I have come across many cameras through my time doing analog photography. Most of the very plasticky cameras have never really caught my interest and got my liking, but one series of cameras that deviate from that trend are the Agfa Sensor series.

Agfa Optima Sensor electronic

Some of the things that especially has caught my interest and got me shooting with several of these cameras are their huge and very bright viewfinder, and another thing is the Solitar lenses that a lot of them have. That is a magnifient piece of optics, that perform well in most situations, at least I have been extremely satisfied with the results.

But before I reveal all the conclusions, lets delve more into the common features of the series, and of course into the specifics of the reviewed model. The name “Sensor” of the cameras come from the huge red electronic release button, and is one very characteristic feature of these otherwise completely black cameras.

The Agfa Sensor cameras come in many versions:

  • Optima Sensor Electronic 335 with a 40mm f/3.5 Agnatar lens with shutter speed from 1/30th to 1/300th
  • Optima Sensor Electronic 535 with a 40mm f/2.8 Solitar single coated lens with shutter speeds from 15 seconds to 1/500th
  • Optima Sensor Electronic 1035 with a 40mm f/2.8 Solitar multi coated lens with shutter speeds from 15 seconds to 1/1000th plus a self-timer
  • Optima Sensor Electronic 1535 with a 40mm f/2.8 Solitar multi coated lens with shutter speeds from 15 seconds to 1/1000th, and a coupled rangefinder
  • Then one of the two cameras, that I own: Optima Sensor Electronic without any numbering. It has the same features as the 535 model
  • Finally, the second of these, that I own: Optima Sensor Electronic Flash with a 40mm f/2.8 Solitar single coated lens with shutter speeds from 1/45th second to 1/1000th, and an added built-in flash. This model is conveniently powered by two AAA batteries.
Agfa Optima Sensor Electronic Flash

Features that are common for the series are:

  • The large viewfinder
  • Stepless shutter speeds (within the overall range of the model)
  • A very easy film loading system
  • Respooling film with the help of a reversible film crank
  • Manual focusing with the help of zones, except for the 1535 model with its coupled rangefinder
  • Auto exposure
  • A tiny size (104 × 69 × 56mm (W x H x D), except for the Flash model, that is somewhat larger due to both the flash and its battery compartment for the two AAA batteries

Like so many other cameras I came across these when I bought big boxes of cameras. One of the first of these I actually acquired to get a Nikon D4 digital SLR, but the photographer included some analog cameras, some old some quite recent. Among these were the Agfa Optima Sensor Flash, and a Holga N 120 that is relevant for another of my recent projects, that you can find here; Holgraphy.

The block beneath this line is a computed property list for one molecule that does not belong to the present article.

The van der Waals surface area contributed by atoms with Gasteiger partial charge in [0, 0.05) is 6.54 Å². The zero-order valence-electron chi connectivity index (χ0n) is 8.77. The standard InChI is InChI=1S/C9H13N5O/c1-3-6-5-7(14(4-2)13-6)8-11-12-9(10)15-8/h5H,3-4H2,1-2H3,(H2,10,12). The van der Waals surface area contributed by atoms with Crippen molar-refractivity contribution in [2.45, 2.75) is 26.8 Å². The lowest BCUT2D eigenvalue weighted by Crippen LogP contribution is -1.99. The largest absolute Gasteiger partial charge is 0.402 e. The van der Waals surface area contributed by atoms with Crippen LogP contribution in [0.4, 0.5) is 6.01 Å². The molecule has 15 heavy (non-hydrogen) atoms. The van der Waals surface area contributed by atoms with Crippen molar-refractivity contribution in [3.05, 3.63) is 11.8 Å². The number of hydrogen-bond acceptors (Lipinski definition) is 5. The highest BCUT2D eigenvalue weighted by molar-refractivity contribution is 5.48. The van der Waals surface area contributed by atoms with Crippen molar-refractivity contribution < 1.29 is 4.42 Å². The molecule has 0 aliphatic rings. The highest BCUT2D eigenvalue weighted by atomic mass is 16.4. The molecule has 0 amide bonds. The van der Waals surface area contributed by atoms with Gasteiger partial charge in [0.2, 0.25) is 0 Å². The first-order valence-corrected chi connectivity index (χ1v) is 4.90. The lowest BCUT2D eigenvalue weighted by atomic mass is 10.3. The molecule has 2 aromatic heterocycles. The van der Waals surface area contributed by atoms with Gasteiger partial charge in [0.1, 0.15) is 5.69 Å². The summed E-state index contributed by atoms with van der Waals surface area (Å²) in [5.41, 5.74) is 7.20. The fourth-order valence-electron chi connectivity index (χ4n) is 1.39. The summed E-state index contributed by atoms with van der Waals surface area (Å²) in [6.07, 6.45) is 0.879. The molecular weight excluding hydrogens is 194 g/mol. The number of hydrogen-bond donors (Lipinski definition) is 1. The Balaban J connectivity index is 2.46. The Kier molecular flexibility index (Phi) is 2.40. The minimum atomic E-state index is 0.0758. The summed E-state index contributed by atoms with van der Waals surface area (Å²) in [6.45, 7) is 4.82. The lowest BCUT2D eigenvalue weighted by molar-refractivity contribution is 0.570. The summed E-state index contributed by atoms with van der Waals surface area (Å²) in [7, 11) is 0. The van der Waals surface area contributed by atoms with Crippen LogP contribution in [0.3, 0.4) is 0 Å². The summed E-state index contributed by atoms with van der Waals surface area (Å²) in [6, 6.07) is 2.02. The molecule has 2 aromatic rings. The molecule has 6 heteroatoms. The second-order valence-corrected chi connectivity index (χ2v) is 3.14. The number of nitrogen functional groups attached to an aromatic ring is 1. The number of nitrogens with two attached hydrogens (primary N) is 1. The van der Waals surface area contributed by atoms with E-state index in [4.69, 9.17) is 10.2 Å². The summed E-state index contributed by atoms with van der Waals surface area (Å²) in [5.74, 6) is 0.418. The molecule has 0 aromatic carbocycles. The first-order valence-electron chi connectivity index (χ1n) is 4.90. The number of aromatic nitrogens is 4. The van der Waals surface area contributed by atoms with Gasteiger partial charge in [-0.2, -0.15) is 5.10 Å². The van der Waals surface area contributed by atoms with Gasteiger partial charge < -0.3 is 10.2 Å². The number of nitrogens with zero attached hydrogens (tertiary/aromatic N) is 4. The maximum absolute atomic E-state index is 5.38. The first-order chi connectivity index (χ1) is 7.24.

At first I didn’t use the Agfa, as it was for the Nikon, I got this box of cameras, but at some point I thought why not just give it a try, and I went for a shoot in the vicinity of my home. When I developed the film, I was struck by the sharpness, contrast, and generally very pleasing look of the images. During the next months I shot a lot more, though I wasn’t to pleased with the size and design of the camera, knowing that it had a lot of sisters and brothers of a much sleeker design. Therefore, I decided to get one of these and went for the Agfa Sensor Electronic, knowing that this had the exact same amazing lens, and some further advantages with regard to the selection of shutter speeds.

This camera slipped into any small bag and accompanied me on my bike trips to work for a long time. Unfortunately, I found it had one minor flaw. When shaken on my mountain bike trips, the film advance seemed to loose grip of the film, and could even destroy the sprocket holes. The film would stay in the same position and expose the same frame multiple times, without my knowing. I still got a lot of nice images, and finally settled on not taking it on my bike trips. I’ve been using it on other trips without this issue, and I’m sure its only my copy of the camera that has this issue. The flash model has the same easy film advance system and hasn’t had this problem.